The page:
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Citizen K: Second Thoughts

Citizen K, aka Klas Qvist, a Swedish singer/songwriter/multi-instrumentalist is an artist new to me. His second album Second Thoughts, a two disc set, was released in 2017. Qvist plays a variety of instruments including acoustic and electric guitars, various keyboards (including Hammond and piano), percussion, slide whistle, autoharp as well as lead and backing vocals. He also has a little help from Emma Augustsson (cello), Tobias Walka (bass guitar, electric guitar, loops, percussion, harmony vocals), Kim Gunneriusson (drums, electric guitar), Christer Rudmyr (electric guitar), Anders Nilsson (keyboards), Peter Roswall (drums), Annika Larsen (recorder, lead, harmony and backing vocals), Magnus Ericson (blues harp), Jonas Nordin (orchestral mayhem), Mikael Carlsson (electric guitar, percussion), Jens Ekelin (electric guitar), Peter Roswall (drums), Johanna Lillvik (lead and backing vocals) and Berra Karlsson (pedal steel guitar).

It’s not often I listen to an album I really like right off the bat but Second Thoughts did it for me from the very first listen. This is a near perfect pop album, at least to these ears. If you like bands like The Moody Blues, Badfinger, The Beatles, The Beach Boys, Simon & Garfunkel, Crosby, Stills & Nash, America and 10cc you will likely appreciate what’s going on here.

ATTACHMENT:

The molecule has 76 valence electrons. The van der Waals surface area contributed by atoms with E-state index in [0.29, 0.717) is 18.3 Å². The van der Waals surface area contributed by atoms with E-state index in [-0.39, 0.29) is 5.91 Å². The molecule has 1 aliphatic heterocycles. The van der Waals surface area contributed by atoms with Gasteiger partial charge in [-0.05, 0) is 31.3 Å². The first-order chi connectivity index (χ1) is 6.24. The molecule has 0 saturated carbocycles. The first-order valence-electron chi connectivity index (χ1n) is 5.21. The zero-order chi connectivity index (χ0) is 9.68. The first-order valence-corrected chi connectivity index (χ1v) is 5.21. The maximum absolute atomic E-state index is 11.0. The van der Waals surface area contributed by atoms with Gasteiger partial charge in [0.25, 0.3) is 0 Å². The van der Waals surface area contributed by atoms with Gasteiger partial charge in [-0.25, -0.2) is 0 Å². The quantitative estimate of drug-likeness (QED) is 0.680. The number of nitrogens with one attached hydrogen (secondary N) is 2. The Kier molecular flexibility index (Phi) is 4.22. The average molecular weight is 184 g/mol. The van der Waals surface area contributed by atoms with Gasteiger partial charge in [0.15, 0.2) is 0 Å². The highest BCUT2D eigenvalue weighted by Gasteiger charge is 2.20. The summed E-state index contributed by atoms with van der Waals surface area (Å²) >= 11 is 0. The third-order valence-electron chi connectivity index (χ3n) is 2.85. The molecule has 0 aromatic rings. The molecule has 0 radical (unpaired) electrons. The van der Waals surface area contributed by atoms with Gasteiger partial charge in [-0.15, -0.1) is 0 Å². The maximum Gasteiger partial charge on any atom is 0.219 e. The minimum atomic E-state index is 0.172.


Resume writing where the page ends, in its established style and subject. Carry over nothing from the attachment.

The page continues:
It’s the vocals, lead, backing and harmony that really sets this band apart. I was reminded by bits and pieces of the band’s above, an acoustic strum here, a vocal harmony there, you get the idea. This album is just so easy to listen to I couldn’t help but get into it.

The first CD begins with the psychedelic infused pop of “Mindexpander” with drone-like keys and deep sounding cello. The drones eventually fade leading to strummed acoustic guitar and piano accompanied by Beatles-like lead vocals. This is smartly played pop music of the highest order. With “King Of Second Thoughts” you get one of the most gorgeous vocal arrangements on the album recalling The Moody Blues and The Beach Boys. The background Hammond accentuates the lush sounds. More Moody Blues can be heard on the catchy “She Will Probably Tell You” melding acoustic and electric guitars in a most delectable way.

The second disc begins with the near pop perfection of “In Holland”. Lovely piano and lead vocals are aided by swirling keyboards and gorgeous harmonies. “Wasps & Cars” is the longest track with Beatles-like interludes, stunning melodies, nice acoustic guitar and a few unexpected change ups, yet still in the realm of pop music. My favourite is likely the irresistible “So This Is Life (I Didn’t Know)”, a pure earworm if there ever was one. The CSN-like vocal harmonies in “When Birds Fly South” is another easy on the ears moment and the psychedelic flavoured pop leanings of “Citizen K’s Dream” ends the set in a most satisfying way.

Second Thoughts is more than your average pop album. There is a certain depth to these arrangements and a sophistication that is truly impressive. Excellent stuff indeed.

Track Listing:
Disc 1
1. Mindexpander Parts 1 & 2 (6:01)
2. Song Of Adjustment (2:58)
3. Siamese Twinkle Star (0:41)
4. Train Of No Forgiveness (3:40)